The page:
The journal "Snodi. Public and Private in contemporary history" launches a call for paper on the theme "Metamorphoses of the father" (deadline: 10th of July 2010)
Which is the position of the father in our culture? How has the paternal figure changed – in both the social reality and its representations – throughout the centuries as well as in the recent decades? In which ways has historiography interrogated the different models of paternity in different cultures, and the symbolic and political implications of those models? Have men ever developed any reflection on their reproductive, sentimental, family and social function as fathers?
Gender studies emerged thanks to feminism, to extend soon to the Glbtq galaxy; in recent years they have fruitfully been applied to themes of masculinity too. This revealed how gender studies can expand beyond the private, intimate or family sphere, to reach the public space with a wide range of influences, echoes and exchanges. Fathers and bosses, padrinos and patrons, patriarchs and patriots, Pope Benedict and Papi Silvio: the image of the father hangs about our imaginary even before about our society. It is a mutable image, at times an upsetting one, but certainly pervasive and vital. In fact, it can even bear an unexpected vitality, almost a revenge – or a metamorphosis – of the male and the paternal after the crisis produced by feminism not many years ago. Is it by chance that children who write about their own fathers are more and more frequent? Is it perhaps because there is a need to focus – not only at an individual level – on the paternal figure? Snodi thus launches an invitation to historians to reflect on the Metamorphoses of the Father.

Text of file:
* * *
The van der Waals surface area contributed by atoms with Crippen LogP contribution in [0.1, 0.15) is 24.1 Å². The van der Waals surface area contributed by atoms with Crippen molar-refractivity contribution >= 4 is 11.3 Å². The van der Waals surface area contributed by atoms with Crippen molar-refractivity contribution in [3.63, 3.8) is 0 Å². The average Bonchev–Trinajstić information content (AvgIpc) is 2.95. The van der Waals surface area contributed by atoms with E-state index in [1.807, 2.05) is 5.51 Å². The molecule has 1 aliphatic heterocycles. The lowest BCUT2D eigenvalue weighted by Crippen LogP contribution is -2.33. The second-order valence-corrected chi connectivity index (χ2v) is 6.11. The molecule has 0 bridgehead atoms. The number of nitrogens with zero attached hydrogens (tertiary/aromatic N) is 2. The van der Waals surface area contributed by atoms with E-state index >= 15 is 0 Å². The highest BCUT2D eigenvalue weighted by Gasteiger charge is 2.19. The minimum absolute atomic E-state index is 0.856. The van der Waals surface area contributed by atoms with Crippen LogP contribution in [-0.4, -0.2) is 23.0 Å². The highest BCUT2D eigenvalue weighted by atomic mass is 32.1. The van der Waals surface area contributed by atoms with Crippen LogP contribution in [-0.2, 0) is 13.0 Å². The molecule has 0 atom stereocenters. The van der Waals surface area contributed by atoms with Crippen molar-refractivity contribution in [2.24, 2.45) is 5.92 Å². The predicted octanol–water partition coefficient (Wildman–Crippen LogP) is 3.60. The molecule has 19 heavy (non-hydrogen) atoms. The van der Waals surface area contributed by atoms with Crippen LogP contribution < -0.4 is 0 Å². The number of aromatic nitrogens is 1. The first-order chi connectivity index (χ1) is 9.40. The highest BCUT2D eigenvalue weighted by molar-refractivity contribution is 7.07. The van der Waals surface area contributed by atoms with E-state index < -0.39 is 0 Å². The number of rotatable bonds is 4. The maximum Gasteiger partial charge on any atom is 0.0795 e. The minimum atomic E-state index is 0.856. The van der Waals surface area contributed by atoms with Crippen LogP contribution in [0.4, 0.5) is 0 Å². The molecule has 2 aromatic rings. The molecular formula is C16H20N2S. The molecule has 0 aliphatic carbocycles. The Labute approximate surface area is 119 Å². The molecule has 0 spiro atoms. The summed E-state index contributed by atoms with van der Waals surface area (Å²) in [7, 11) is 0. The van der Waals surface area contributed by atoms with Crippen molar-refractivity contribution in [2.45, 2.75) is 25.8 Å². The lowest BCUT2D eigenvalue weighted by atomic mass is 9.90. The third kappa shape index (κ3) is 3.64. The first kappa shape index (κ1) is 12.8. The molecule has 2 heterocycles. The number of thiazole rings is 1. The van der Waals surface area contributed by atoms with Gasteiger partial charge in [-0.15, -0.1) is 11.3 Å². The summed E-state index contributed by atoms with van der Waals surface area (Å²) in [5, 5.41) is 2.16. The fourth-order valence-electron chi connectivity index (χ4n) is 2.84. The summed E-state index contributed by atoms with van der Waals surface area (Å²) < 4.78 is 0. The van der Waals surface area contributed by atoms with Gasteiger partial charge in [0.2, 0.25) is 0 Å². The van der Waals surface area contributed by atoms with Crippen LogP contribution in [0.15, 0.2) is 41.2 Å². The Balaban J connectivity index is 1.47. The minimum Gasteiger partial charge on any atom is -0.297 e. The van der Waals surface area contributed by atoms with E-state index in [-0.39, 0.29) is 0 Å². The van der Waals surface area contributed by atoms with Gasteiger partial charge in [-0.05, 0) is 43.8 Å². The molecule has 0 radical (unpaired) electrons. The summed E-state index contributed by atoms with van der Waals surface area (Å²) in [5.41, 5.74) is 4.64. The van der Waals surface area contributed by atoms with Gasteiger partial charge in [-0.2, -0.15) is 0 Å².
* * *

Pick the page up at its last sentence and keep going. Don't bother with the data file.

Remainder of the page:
The deadline for the presentation of proposals is 10th of July 2010
Participants are invited to send:
• For the section Writing: a half-page abstract for an article in either English or Italian of about 20 pages (40,000 characters spaces included).
• For the section Sources of the us/sources of the self: a half-page abstract for an article in either English or Italian of about 10 pages (20,000 characters spaces included, and including documents that might be attached) which analyses the theme’s methodological problems and/or the specificity of the utilised sources.
Proposals should be sent to firstname.lastname@example.org, with a short biographical note and a list of principal academic publications.
The authors of articles in English, if not mother tongue, will need to make sure they have their text proofread. Articles of the section Writing will be subject to peer review.
Proposals will be selected by the summer.
Snodi*. Public and Private in Contemporary History (*S-nodi combines the word «snodi», which means crossroads, and the word «nodi», which means junctions)
This project is the result of collective reflections around the concepts of «private» and «public». It seems to us that much contemporary historiography has been unable to overcome the dichotomy between a historical perspective that is almost entirely political and institutional on the one hand, and a perspective that focuses almost exclusively on individuals and their subjectivity on the other. Instead, what we find in our everyday experience as researchers, particularly for the nineteenth and twentieth centuries, is a space between public and private which is both complex and fluid; it is a space where the individual oscillates between the two spheres, but at the same time a space across which the state, public institutions and collectives intervene into the area of private experience. The aim of our project is to explore the ways in which this interaction takes shape and to analyse the dynamics of change and modification that this interaction generates.
Giulia Albanese, Margherita Angelini, Claudia Baldoli, Tommaso Baris, Emmanuel Betta, Giulia Beltrametti, Alessandro Casellato, Simon Levis Sullam, Erika Lorenzon, Giovanni Sbordone, Simona Troilo, Gilda Zazzara.
Snodi. Snodi. Public and Private in contemporary history
Send comments and questions to H-Net
Webstaff. H-Net reproduces announcements that have been submitted to us as a
free service to the academic community. If you are interested in an announcement
listed here, please contact the organizers or patrons directly. Though we strive
to provide accurate information, H-Net cannot accept responsibility for the text of
announcements appearing in this service. (Administration)